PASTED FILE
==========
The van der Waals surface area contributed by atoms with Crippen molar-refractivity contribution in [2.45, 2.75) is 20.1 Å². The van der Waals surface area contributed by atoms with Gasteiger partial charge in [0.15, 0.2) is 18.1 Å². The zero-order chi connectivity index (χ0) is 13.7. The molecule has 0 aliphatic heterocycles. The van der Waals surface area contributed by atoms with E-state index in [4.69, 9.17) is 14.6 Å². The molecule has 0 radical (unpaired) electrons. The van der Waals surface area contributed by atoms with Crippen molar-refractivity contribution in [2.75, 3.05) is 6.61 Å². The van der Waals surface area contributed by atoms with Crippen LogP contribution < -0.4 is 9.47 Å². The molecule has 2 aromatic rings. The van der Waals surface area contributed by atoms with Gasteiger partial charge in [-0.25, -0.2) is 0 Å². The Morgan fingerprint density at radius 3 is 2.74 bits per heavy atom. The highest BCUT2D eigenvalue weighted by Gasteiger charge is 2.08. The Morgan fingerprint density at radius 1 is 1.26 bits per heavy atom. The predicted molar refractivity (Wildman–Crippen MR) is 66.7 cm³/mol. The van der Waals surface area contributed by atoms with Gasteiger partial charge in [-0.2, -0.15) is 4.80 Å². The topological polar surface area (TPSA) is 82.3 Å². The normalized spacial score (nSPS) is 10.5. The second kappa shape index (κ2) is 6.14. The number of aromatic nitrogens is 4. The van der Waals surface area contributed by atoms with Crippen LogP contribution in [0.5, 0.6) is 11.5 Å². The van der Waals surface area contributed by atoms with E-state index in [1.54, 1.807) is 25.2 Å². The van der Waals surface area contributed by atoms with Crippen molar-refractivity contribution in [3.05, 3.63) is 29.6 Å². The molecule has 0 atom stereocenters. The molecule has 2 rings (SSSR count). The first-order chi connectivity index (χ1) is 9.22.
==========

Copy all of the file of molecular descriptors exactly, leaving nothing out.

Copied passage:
The van der Waals surface area contributed by atoms with Crippen molar-refractivity contribution in [2.45, 2.75) is 20.1 Å². The van der Waals surface area contributed by atoms with Gasteiger partial charge in [0.15, 0.2) is 18.1 Å². The zero-order chi connectivity index (χ0) is 13.7. The molecule has 0 aliphatic heterocycles. The van der Waals surface area contributed by atoms with E-state index in [4.69, 9.17) is 14.6 Å². The molecule has 0 radical (unpaired) electrons. The van der Waals surface area contributed by atoms with Crippen molar-refractivity contribution in [2.75, 3.05) is 6.61 Å². The van der Waals surface area contributed by atoms with Crippen LogP contribution < -0.4 is 9.47 Å². The molecule has 2 aromatic rings. The van der Waals surface area contributed by atoms with Gasteiger partial charge in [-0.25, -0.2) is 0 Å². The Morgan fingerprint density at radius 3 is 2.74 bits per heavy atom. The highest BCUT2D eigenvalue weighted by Gasteiger charge is 2.08. The Morgan fingerprint density at radius 1 is 1.26 bits per heavy atom. The predicted molar refractivity (Wildman–Crippen MR) is 66.7 cm³/mol. The van der Waals surface area contributed by atoms with Gasteiger partial charge in [-0.2, -0.15) is 4.80 Å². The topological polar surface area (TPSA) is 82.3 Å². The normalized spacial score (nSPS) is 10.5. The second kappa shape index (κ2) is 6.14. The number of aromatic nitrogens is 4. The van der Waals surface area contributed by atoms with Crippen LogP contribution in [0.5, 0.6) is 11.5 Å². The van der Waals surface area contributed by atoms with E-state index in [1.54, 1.807) is 25.2 Å². The van der Waals surface area contributed by atoms with Crippen molar-refractivity contribution in [3.05, 3.63) is 29.6 Å². The molecule has 0 atom stereocenters. The molecule has 2 rings (SSSR count). The first-order chi connectivity index (χ1) is 9.22.